Volvo may have quietly changed history unveiling its DME-powered trucks

This could be a pivotal moment in alternative fuel vehicle history, up there with the Prius coming to America in 2000, and the Leaf and Volt being launched in late 2010.

Volvo Trucks is commercializing dimethyl ether (DME)-powered heavy duty trucks in North America, and here are a few things you should know about it:

  1. It has the performance qualities and energy efficiency of diesel but can lower CO2 emissions by 95%. Let me say that again – 95%! Natural gas reduces greenhouse gas/C02 emissions 20% to 25% compared to diesel.
  2. It produces no soot, which is a commonly referenced downside of diesel (including clean diesel). Because it produces no soot, no diesel particulate filter is necessary.
  3. The fuel comes from a variety of domestic, sustainable sources such as biogas from food and animal waste, wasterwater treatment facilities, and landfills.
  4. The fuel can also be tapped and converted from North America’s vast supply of natural gas. This would address the distribution, storage, and fueling challenges faced by natural gas vehicles – dealing with what NGVs face and also contributing to solutions; along with benefiting from a domestic fuel source that doesn’t have to be imported from a hostile overseas market.
  5. The fuel is stored in lighter, simpler fuel tanks and lower psi systems than what’s needed for LNG and CNG systems. It’s similar to propane-powered vehicles in that regard.
  6. DME has been on the market for years as an aerosol propellant in cosmetics and other household products. It’s a clean, non-toxic fuel.

It’s part of Volvo’s “Blue Power” alternative fuel strategy, and has been through ongoing US customer field testing of trucks powered by DME. It was demonstrated to an audience after being announced recently in Sacramento at the California state capitol building. The DME technology will be available in a Volvo D13 engine, the top-selling heavy-duty engine in the world. While not specified in its announcement, it appears that this alternative fuel will operate directly in Volvo Trucks’ engines with only minor modifications for fuel tanks.

Blue Power was started in 2007 in Brussels when Volvo showcased seven commercial vehicles powered by seven different CO2-neutral fuels, one of which was DME. More recently, Oberon Fuels has developed small-scale production units that can cost-effectively convert biogas and natural gas into DME. The first of Oberon’s innovative production units will go online this month in California’s Imperial Valley region and is being tested with Safeway. Oberon’s small-scale production units enable the development of regional fuel markets that service local customers engaged in regional haul, initially bypassing the need for a national infrastructure, the company said on its website.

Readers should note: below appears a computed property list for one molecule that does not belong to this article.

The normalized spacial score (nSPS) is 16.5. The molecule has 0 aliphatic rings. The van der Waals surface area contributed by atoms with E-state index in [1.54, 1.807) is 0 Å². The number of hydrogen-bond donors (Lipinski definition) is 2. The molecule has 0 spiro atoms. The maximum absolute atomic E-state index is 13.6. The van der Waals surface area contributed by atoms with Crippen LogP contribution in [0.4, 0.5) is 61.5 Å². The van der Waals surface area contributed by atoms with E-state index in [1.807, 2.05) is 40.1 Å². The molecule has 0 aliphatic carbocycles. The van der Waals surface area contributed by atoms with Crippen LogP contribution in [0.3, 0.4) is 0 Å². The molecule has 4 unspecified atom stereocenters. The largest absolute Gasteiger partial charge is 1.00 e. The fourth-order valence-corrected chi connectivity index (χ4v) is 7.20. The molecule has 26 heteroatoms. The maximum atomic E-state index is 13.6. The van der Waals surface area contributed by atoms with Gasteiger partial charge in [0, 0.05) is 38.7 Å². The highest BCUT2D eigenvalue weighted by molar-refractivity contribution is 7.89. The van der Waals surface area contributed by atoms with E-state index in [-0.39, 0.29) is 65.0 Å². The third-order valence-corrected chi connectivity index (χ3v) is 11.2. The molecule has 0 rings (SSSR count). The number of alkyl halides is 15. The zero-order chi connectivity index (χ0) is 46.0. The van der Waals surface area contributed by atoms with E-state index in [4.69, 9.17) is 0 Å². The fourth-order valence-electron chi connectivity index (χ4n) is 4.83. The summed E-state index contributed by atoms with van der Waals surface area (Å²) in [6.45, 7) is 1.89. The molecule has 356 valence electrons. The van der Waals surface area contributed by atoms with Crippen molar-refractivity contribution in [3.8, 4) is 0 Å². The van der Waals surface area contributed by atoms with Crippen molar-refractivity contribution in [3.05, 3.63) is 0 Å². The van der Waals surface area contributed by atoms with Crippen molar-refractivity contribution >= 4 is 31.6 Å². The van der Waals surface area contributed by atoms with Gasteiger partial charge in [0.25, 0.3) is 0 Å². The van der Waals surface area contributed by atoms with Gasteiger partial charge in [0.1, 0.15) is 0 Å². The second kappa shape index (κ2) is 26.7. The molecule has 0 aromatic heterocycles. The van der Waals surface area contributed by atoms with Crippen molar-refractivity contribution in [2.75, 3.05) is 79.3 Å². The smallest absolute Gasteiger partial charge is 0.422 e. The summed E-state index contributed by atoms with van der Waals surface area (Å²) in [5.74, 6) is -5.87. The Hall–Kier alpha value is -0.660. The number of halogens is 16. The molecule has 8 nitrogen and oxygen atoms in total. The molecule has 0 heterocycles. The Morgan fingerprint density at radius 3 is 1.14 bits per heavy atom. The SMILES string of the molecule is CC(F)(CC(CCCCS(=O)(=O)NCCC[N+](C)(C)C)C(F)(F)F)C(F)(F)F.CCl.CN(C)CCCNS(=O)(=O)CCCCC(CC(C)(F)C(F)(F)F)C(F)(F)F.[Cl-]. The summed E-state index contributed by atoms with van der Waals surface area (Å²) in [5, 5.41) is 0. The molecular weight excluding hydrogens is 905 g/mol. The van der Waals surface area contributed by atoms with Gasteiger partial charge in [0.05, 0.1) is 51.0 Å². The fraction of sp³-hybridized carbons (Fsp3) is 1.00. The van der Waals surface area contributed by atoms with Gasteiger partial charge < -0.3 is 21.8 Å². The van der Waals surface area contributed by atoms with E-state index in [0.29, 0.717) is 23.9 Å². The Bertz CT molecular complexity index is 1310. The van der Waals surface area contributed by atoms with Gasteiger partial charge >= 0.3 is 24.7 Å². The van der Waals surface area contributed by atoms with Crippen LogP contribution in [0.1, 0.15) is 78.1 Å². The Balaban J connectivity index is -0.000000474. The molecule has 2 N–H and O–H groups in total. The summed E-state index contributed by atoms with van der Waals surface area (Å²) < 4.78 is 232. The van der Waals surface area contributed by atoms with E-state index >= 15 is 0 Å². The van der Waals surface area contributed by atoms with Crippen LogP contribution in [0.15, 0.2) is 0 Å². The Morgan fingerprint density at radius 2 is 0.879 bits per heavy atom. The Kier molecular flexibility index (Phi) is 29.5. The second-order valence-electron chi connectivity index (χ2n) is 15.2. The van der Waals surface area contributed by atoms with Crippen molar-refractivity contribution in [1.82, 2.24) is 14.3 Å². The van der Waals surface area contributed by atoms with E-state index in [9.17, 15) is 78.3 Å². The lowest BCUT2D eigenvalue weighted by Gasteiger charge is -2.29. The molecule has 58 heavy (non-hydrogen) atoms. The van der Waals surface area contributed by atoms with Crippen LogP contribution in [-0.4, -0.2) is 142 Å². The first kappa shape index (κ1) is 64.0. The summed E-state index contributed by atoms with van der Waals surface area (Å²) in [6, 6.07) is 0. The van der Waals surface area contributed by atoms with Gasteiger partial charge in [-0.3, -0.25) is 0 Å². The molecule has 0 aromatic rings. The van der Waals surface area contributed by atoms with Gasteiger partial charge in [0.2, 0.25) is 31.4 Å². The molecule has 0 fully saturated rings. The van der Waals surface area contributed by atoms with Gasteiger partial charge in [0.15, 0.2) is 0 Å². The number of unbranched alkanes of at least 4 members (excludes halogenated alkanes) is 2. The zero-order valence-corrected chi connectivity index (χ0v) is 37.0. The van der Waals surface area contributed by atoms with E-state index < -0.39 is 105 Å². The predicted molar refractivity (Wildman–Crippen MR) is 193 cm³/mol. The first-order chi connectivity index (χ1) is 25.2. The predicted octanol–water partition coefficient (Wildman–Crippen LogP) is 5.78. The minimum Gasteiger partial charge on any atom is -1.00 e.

Volvo Trucks is still committed to CNG and LNG offerings as well – its lineup already includes CNG-powered Volvo VNM and VNL model daycabs. The company is also producing its own proprietary LNG engine in VNL daycabs and sleepers next year.

Will DME makes its way to light-duty passenger vehicles? Very good question. AB Volvo split between cars and heavy trucks in 1999 when Ford bought the car division. Chinese company Geely Automobile bought Volvo Cars from Ford in 2010. Perhaps Volvo Trucks and Volvo/Geely could work together on it? I would imagine it’s possible that the alternative fuel and its storage tank could be made ready to go into gasoline-burning engines, though that may take a while to be workable. The large fuel tank could be prohibitive for passenger cars and more applicable to trucks – which is the case for propane as well.

3 thoughts on “Volvo may have quietly changed history unveiling its DME-powered trucks”

  1. All these points are absolutely work true and can help a lot to boost a new blog in business as well as traffic scenario.

  2. Thanks for correct information. Concerning biofuels there are a lot of media misinformation on account of commercial interests’ lobbying – especially misinformation from BigOil&Gas.

    There is a recent breakthrough in GTL reforming methane into methanol bypassing the conventional, troublesome synthesis gas. Olah et al name it “Oxidative Bi-reforming”. It is fulfilling the old dream of partial oxidation of methane (CH4+0.5O2–>CH3OH), that is impossible on account of thermodynamic and kinetic laws, giving only small amounts of methanol but a lot of CO2, water, foraldehyd and others. Olah et al make it doable according to the following simple route: Burn 1 equivalent of methane completely with oxygen of the air (CH4+2O2–>CO2+2H2O) in a mutitubular reactor or in a separate one. Admix 3 equivalents of fresh methane forming metgas (3CH4+CO2+2H2O–>4CO+8H2) and concomitantly methanol (4CO+8H2–>4CH3OH).

    The separate combustion of 1 equivalent methane is exotherm giving more energy than needed for the endotherm bi-reforming. Look – the final result is fulfilment of the old dream of putting just one oxygen atom into a methane molecule forming methanol.

    As far as I can see it will revolutionize the methanol industri as well as farmers small scale GTL making methanol/DME from biogas.

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